When the South African War broke out in 1899 Royston was a squadron sergeant major in the Natal Border Rifles. Commissioned lieutenant within a week, he was at the siege of Ladysmith, was prominent in the capture of a Boer field-piece on Gun Hill, and was twice mentioned in dispatches.
What Royston called 'the principal thread of my military career', his leadership of Australian troops, began in April 1901 when, as captain, he took command of the 5th and 6th contingents of the Western Australian Mounted Infantry. Over the next year they saw action in the Eastern Transvaal, Natal and Orange Free State. For the capture of Boer laagers in the Ermelo district Royston was awarded the Distinguished Service Order on 28 January 1902 and later that year was appointed C.M.G., honours which he attributed to the 'courage and soldierly qualities' of his troops.
He led the South African contingent to the coronation of Edward VII in 1902 and on 15 April 1903 married Lilian Earle Heugh; they had a son and a daughter. In 1904 he was made brevet lieutenant colonel of the Border Mounted Rifles, most of his men being Australians who had stayed in South Africa after the war. By 1906 Royston had settled at Kingston, a cliff-top mansion near Port Shepstone, Natal. In the Zulu rebellion of that year he raised Royston's Horse, again composed mostly of Australians, and was mentioned in dispatches. At the coronation in 1911 of George V, Royston was special aide-de-camp to Lord Kitchener.
With the outbreak of World War I in 1914 Royston recruited the predominantly Australian Natal Light Horse and led them successfully against pro-German rebels and German troops invading South Africa, before pursuing the campaign in German South-West Africa. After the surrender of the German forces there, he recruited a new regiment of Royston's Horse and took it to England. He was persuaded to relinquish command and, on Lord Kitchener's orders, travelled to Egypt where Lieutenant-General Sir William Birdwood was to give him 'the first available Australian command'.
Appointed colonel of the 12th Light Horse Regiment, Australian Imperial Force, on 22 February 1916, Royston won the immediate affection and respect of his men, becoming a light horse legend at the battle of Romani on 4-5 August. In temporary command of the 2nd Light Horse Brigade, the 'massively built' 56-year-old Royston galloped around the battlefield with astounding energy and courage, reputedly riding fourteen horses to a standstill.
His nickname, 'Galloping Jack', would stick. Late in the first day's battle a bullet lodged in Royston's calf. Ordered by Major General (Sir) Harry Chauvel to have the wound treated, he galloped off before the dressing was completed, trailing strips of bandage. On the second day of battle Chauvel ordered him to hospital. Royston left within a few hours and the bullet stayed in his leg until his death. Next day the 1st L.H. Brigade was also put under his command for the Bir el Abd operation and on 9 August he took command of the 3rd L.H. Brigade. At the battle of Magdhaba in December he created another legend. Confronting several Turkish soldiers, he flourished his riding cane and ordered 'Hands up' in Bantu. The startled Turks dropped their rifles and surrendered.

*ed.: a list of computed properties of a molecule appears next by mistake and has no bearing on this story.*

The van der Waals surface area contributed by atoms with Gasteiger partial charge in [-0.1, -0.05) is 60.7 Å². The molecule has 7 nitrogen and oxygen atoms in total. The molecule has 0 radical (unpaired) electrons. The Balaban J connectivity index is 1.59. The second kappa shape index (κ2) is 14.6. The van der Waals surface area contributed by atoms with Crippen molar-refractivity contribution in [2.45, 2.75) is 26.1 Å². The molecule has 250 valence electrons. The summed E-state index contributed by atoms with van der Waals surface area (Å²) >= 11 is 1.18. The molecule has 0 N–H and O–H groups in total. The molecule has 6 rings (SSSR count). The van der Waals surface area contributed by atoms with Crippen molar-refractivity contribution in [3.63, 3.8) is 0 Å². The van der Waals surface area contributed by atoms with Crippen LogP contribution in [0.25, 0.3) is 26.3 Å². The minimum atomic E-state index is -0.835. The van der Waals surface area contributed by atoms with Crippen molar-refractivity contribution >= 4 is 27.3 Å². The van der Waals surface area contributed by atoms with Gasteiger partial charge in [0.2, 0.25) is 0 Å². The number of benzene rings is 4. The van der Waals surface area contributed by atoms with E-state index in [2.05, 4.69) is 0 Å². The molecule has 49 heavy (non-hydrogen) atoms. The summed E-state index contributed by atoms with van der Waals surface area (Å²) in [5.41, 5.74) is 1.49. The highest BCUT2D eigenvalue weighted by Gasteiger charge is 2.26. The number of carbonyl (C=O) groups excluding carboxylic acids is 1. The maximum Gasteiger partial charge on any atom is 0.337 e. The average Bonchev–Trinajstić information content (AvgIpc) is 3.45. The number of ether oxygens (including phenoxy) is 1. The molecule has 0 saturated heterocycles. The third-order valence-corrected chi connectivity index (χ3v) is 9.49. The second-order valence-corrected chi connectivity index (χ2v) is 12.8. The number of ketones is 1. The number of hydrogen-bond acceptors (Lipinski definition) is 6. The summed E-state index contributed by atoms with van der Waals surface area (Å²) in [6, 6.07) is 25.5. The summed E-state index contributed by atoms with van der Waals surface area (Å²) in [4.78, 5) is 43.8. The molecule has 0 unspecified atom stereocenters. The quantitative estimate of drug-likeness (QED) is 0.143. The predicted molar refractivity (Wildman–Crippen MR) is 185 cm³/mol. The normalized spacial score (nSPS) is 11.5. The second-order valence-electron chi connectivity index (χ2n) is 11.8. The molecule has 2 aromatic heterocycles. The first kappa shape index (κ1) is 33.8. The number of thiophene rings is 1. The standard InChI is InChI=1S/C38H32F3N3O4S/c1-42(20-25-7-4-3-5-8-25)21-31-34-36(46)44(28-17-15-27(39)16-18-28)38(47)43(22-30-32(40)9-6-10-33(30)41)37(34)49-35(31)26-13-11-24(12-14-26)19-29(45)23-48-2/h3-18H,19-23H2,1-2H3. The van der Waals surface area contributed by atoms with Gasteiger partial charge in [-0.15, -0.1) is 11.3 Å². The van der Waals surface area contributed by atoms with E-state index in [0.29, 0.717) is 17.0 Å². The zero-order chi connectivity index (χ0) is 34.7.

During the battle he placed a 22-year-old, Major H. C. H. Robertson, in command of the 10th L.H.R., then galloped off to organize elements of the regiment in an elaborate bluff which climaxed with him personally leading a charge of 'the pack leaders and odds and ends of men who were supposed to be holding the led horses'. Royston emerged as the perfect foil to Chauvel: his high-profile leadership complemented Chauvel's less showy command-style. His love for forlorn-hope attack and the utilization of every man and horse balanced Chauvel's more cautious generalship and his shepherding of reserves. Remarkably, the only decoration received by Royston during his light horse service was the Russian Order of St Stanislaus, 3rd class, with swords.
After leading the 3rd L.H. Brigade in the 1st and 2nd battles of Gaza, Brigadier General Royston abruptly left the light horse in October 1917 on the eve of the Beersheba operations. According to the official history, his departure was 'for urgent personal business'. Royston told his biographer simply that he was ordered back to London. However, Major A. B. 'Banjo' Paterson claimed that Royston had deliberately inhaled poison gas so that he could be sure of recognizing its presence in battle. 'The result was that I found him in a hospital, a badly shaken man, passing green urine, and ordered away for a long leave'. Other sources confirm this unlikely story. Royston was persuaded to return to South Africa from London, 'a very sick man and broken-hearted at having to leave his command'.
After the war he continued raising horses, sheep and cattle and cropping on his many Natal properties. In 1934, when the 8th L.H.R. invited him to Australia for the Victorian centenary and the dedication of Melbourne's Shrine of Remembrance, he received a hero's welcome in four States. In 1937 he led the South African contingent to the coronation of George VI and married Mildred Standly with Anglican rites.
Royston died at Durban on 25 April 1942, survived by his two children and his second wife who wrote that 'he loved his Australians to the last'. And the Light Horse loved him, as they loved no Australian-born officer. Writing of him, the men who knew him best produced strings of adulatory and sometimes contradictory adjectives. Perhaps Paterson came closest with his summing-up that Royston was 'by instinct a bandit chief and by temperament a hero'. As well, the man was vivid, generous, warm, impatient of protocol, careless of detail, single-minded, impetuous and stubborn. He was the stuff that military triumphs and disasters are made of. Fate, and perhaps his beloved Australians, spared him the disasters.